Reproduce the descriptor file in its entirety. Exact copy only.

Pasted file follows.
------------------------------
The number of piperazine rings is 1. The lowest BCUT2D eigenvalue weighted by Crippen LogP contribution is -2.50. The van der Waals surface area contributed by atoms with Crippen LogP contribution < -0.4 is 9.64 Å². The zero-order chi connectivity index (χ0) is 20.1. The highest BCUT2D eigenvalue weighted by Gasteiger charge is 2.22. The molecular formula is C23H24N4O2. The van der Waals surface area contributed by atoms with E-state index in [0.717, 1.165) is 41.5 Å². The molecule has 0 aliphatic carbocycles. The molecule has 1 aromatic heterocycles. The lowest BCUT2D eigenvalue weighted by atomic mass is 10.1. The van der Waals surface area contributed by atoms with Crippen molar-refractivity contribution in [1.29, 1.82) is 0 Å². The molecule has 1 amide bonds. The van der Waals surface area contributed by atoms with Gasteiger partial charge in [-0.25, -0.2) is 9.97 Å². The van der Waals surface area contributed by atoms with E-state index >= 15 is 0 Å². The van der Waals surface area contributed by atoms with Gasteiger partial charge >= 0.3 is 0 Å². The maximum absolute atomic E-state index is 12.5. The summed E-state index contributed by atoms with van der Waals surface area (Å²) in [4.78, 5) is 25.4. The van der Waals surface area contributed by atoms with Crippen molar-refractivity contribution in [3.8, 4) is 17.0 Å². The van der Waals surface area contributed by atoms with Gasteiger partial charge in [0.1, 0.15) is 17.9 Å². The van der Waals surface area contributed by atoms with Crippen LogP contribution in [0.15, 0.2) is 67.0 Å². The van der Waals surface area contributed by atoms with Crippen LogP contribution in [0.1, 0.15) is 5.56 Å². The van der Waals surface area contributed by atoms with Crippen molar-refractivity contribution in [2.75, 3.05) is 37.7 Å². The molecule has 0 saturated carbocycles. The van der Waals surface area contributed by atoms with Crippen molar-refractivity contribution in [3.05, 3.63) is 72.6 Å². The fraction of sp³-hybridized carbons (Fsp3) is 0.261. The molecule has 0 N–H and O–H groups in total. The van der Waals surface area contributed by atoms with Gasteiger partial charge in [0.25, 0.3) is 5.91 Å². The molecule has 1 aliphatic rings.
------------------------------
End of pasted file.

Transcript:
The number of piperazine rings is 1. The lowest BCUT2D eigenvalue weighted by Crippen LogP contribution is -2.50. The van der Waals surface area contributed by atoms with Crippen LogP contribution < -0.4 is 9.64 Å². The zero-order chi connectivity index (χ0) is 20.1. The highest BCUT2D eigenvalue weighted by Gasteiger charge is 2.22. The molecular formula is C23H24N4O2. The van der Waals surface area contributed by atoms with E-state index in [0.717, 1.165) is 41.5 Å². The molecule has 0 aliphatic carbocycles. The molecule has 1 aromatic heterocycles. The lowest BCUT2D eigenvalue weighted by atomic mass is 10.1. The van der Waals surface area contributed by atoms with Crippen molar-refractivity contribution in [1.29, 1.82) is 0 Å². The molecule has 1 amide bonds. The van der Waals surface area contributed by atoms with Gasteiger partial charge in [-0.25, -0.2) is 9.97 Å². The van der Waals surface area contributed by atoms with E-state index >= 15 is 0 Å². The van der Waals surface area contributed by atoms with Gasteiger partial charge >= 0.3 is 0 Å². The maximum absolute atomic E-state index is 12.5. The summed E-state index contributed by atoms with van der Waals surface area (Å²) in [4.78, 5) is 25.4. The van der Waals surface area contributed by atoms with Crippen molar-refractivity contribution in [3.8, 4) is 17.0 Å². The van der Waals surface area contributed by atoms with Gasteiger partial charge in [0.1, 0.15) is 17.9 Å². The van der Waals surface area contributed by atoms with Crippen LogP contribution in [0.15, 0.2) is 67.0 Å². The van der Waals surface area contributed by atoms with Crippen LogP contribution in [0.1, 0.15) is 5.56 Å². The van der Waals surface area contributed by atoms with Crippen molar-refractivity contribution in [2.75, 3.05) is 37.7 Å². The molecule has 0 saturated carbocycles. The van der Waals surface area contributed by atoms with Crippen molar-refractivity contribution in [3.05, 3.63) is 72.6 Å². The fraction of sp³-hybridized carbons (Fsp3) is 0.261. The molecule has 0 N–H and O–H groups in total. The van der Waals surface area contributed by atoms with Gasteiger partial charge in [0.25, 0.3) is 5.91 Å². The molecule has 1 aliphatic rings.